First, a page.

Nationals

Rosenthal breaks down Nats' 'bleak' situation

Nationals

The Nationals have had a precarious season. After having one of the best months of the league’s season in June, Washington promptly dropped from second in the NL East to fourth thanks to four straight losses amid a 2-9 July.

MLB’s July 30 trade deadline is fast approaching, and with the Nats teetering between the playoff chase and falling to dead last in the division, decisions must be made. Ken Rosenthal, MLB Network Insider, tried to predict what Washington will do before the deadline -- specifically with ace pitcher and NL All-Star Max Scherzer.

“If they are buried [in the standings], yes, they could entertain selling. But trading Max Scherzer is something I still don’t see them doing, in part because he has a full no-trade clause,” Rosenthal said in an interview with FOX Sports. “His agent, Scott Boras, has said publicly to waive that no-trade clause and that Max is going to want a contract extension…that will take some work.”

Indeed, the way Scherzer’s present contract is constructed means that whichever team acquires him would be required to extend him. He’s currently in the final season of a seven-year, $210 million deal with the Nationals. It is likely that Washington will be the club who wants to keep Scherzer in town, especially if a playoff berth remains possible closer to the deadline.

 

Scherzer aside, there are several other questions the Nats’ front office will need to answer in the next three weeks, Rosenthal noted.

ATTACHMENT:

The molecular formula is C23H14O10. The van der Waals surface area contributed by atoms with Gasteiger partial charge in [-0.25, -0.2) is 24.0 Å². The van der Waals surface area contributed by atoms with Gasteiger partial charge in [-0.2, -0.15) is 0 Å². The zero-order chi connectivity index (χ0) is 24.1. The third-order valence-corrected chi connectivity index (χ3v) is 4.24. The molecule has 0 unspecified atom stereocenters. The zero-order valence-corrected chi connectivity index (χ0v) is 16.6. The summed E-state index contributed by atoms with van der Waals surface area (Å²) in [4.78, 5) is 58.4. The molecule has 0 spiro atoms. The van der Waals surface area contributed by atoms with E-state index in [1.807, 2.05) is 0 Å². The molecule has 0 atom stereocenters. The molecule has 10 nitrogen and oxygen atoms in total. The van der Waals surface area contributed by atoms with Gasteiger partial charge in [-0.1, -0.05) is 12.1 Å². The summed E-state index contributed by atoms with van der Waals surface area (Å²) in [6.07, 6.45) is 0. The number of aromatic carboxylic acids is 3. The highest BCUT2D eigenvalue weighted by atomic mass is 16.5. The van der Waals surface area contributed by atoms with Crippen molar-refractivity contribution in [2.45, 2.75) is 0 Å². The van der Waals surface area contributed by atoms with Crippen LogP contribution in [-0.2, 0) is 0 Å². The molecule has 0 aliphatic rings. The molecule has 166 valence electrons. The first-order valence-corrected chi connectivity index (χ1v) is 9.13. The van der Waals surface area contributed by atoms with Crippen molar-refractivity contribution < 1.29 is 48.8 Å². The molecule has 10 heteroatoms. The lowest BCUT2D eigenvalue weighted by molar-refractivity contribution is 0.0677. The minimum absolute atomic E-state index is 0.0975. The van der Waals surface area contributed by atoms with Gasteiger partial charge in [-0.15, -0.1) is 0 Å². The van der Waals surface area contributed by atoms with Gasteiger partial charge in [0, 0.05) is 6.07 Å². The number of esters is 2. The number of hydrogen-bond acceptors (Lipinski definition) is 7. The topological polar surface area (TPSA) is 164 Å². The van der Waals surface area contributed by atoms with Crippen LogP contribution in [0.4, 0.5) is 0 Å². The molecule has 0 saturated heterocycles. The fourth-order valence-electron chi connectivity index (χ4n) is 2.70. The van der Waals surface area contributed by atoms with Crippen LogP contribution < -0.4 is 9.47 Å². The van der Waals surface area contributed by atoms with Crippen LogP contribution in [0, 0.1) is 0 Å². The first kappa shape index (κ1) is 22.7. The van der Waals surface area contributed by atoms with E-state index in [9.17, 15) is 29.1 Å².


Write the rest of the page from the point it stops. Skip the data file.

“The other factor here is Mike Rizzo, their general manager. He is not a guy who likes to give up. Their ownership has not conceded in any particular pennant race,” Rosenthal said. “So, I don’t see them selling necessarily. The question is: can they play themselves into a position where they are actually buying?”

Washington has plenty of players set to become free agents at the end of this season, including Jon Lester, Starlin Castro, Brad Hand and Yan Gomes. How the team performs over the next two weeks will likely have a huge impact on the moves Rizzo and company make at the deadline. The Nats’ mile-long injured list doesn’t help, either.

“It’s looking bleak for them right now, let’s face it…You look at all the guys on the injured list, including [Stephen] Strasburg and [Kyle] Schwarber, and you say, ‘How the heck can they get back in it?’” Rosenthal posed. “They’re gonna take a look the next two weeks -- see where they are, like all teams, and they’re kind of like the [Atlanta] Braves. They want to see if the [New York] Mets get away from them.”

Washington is 42-47, six games behind the division-leading Mets. Nats fans will be hoping New York slips some, which could potentially give Washington a little leeway in terms of clawing back into the division race. With stellar seasons by the San Francisco Giants (57-32), Los Angeles Dodgers (56-35) and San Diego Padres (53-40) in the NL West, an NL wild card spot could be hard to come by for a team that can't finish well over .500.

The Nats, now nine out of the final wild-card berth, have a lot of work to do to get there.